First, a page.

FAQS

Do you need to hire a lawyer for a VA claim or appeal?

That depends! (Don’t you love the lawyery answer?)

Do I need to hire a lawyer?

A lot of veterans call me and say they want to hire me to handle their VA claim.  I say, “Wonderful! But have you discussed your claim with a Veterans Service Officer?” VSOs are paid by the county and will help you with the claim for free!  I actually can’t accept a fee for helping you with your claim. (And neither can any other lawyer).  Always use a VSO or a local service organization to file your claim.  It is free, they know what they are doing, and they don’t work for the VA.

When should I hire a lawyer? 

You may want to hire a lawyer if your claim is denied by the VA in whole or in part.  You have one year from the denial decision to appeal.  Please do not wait until the last minute! Act quickly and speak with your VSO about the appeal and what the appeals process will look like.  You may want to stick with the VSO or consider hiring a lawyer. I recommend that you, at least, consult with a lawyer who will review your case and advise on whether your appeal may win.  Please make sure the lawyer is accredited by the VA!

How much will it cost? 

I, like most lawyers, will represent you during VA disability appeal (Board of Veteran Appeals and Court of Appeals for Veteran Claims) for a contingency fee.  That means no money down and the lawyer gets paid if you get paid.  Typically a lawyer will get %20 of any back pay if they win on appeal.  It is the standard fee that the VA recognizes as reasonable.  The VA pays the lawyer directly from the back pay amount. Lawyers may charge more but most keep it at %20.  VSOs or other service organizations (VFW, American Legion, DAV) may be able to continue to help with your appeal and will not accept a fee.

Not every claimant needs to hire an attorney.  I recommend that you speak with the VSO about the appeal and I also suggest that you use an attorney’s free consultation.

Here comes the shameless plug… It just so happens that I represent fellow veterans before the VA so please feel free to reach out and discuss your appeal.

 

What do I ask the lawyer during the free consultation?

So you are at your initial consultation and the lawyer has made his or her pitch.

What do you say or do next?  Who do you hire?

1.  Start thinking about the conversation as an interview instead of a consultation. This puts you in charge!  It is your legal issue and your money so you are entitled to be selective in who you pick.  Please don’t pick the first lawyer you find on the google machine!  Be scrupulous during this major life decision.   Ask questions about how the lawyer will take care of you instead of only talking about the legal issue.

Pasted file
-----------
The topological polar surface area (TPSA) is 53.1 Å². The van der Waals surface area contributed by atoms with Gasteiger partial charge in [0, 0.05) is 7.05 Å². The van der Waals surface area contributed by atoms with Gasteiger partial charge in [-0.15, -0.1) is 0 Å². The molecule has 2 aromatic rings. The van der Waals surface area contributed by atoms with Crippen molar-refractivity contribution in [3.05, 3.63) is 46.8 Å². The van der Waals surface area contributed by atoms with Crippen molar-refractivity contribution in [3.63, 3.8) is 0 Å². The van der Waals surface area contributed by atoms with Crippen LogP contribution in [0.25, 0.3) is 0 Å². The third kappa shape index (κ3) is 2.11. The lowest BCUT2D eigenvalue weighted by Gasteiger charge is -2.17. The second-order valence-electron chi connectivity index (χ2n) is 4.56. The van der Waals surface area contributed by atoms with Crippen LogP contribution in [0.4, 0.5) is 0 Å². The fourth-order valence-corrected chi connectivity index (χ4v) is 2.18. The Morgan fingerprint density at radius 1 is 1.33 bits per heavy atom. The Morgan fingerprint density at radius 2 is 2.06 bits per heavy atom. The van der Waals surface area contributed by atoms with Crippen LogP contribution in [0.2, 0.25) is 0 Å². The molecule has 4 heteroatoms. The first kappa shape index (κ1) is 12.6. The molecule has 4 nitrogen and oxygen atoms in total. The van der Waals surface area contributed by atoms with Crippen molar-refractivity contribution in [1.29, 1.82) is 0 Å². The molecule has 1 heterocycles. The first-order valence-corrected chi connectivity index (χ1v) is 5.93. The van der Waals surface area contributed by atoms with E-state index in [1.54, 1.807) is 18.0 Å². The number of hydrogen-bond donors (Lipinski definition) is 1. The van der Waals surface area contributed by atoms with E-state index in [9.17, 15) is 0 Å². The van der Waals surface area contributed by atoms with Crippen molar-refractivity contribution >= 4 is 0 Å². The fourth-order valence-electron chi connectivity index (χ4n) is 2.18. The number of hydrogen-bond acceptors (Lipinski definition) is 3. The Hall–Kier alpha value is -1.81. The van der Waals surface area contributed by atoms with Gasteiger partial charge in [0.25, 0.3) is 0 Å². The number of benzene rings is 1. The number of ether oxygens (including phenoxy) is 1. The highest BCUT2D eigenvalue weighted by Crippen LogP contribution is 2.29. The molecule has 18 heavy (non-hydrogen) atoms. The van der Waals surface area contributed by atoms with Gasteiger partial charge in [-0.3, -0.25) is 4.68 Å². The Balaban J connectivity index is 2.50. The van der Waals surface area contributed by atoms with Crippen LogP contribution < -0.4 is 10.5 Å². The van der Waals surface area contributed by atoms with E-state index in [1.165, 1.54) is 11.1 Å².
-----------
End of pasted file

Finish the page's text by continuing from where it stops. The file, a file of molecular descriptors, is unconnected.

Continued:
2.  Experience.  You explained your legal issue.  You must next ask, “What is your experience with this type of issue?” Ask for details.  I tell my clients if their issue is common or unique.  If it is unique, I tell potential clients what I will do to figure out the issue.  I also don’t hesitate to refer potential clients to other attorneys if I don’t practice a certain area.  Be wary of the attorney who somehow practices all areas of the law and takes any client that walks in the door.

3.  Fees.  Make sure you ask your potential lawyer to fully layout the fees.  This needs to be crystal clear.  I mostly charge flat fees or limited fees.  It can be awkward talking and negotiating fees but you need to be comfortable before you sign the dotted line! I want my clients to know the amount that they will be spending up front and what I will be doing for them.  It is ok to ask, “what am I getting for my money?”

4.  Time.  What is your caseload?  Where is my issue on the stack?  Will I be a priority?  Who will actually be handling my case?  Lawyers help multiple clients, of course.  Make sure the lawyer isn’t overwhelmed and that your case will get the attention it needs.

5.  Communication.  Make a plan for how and when the lawyer will discuss the case with you.  Not hearing from your lawyer is frustrating so lay out the communication plan during the initial consultation.  Do you want copies of everything emailed? Just big decisions?  Do you want to talk on the phone or via email?  How involved do you want to be?  Many attorney-client relationships breakdown because nobody is talking to each other and this frustration is not expressed.  Work with your lawyer on how you want to be involved and in what manner you want updates.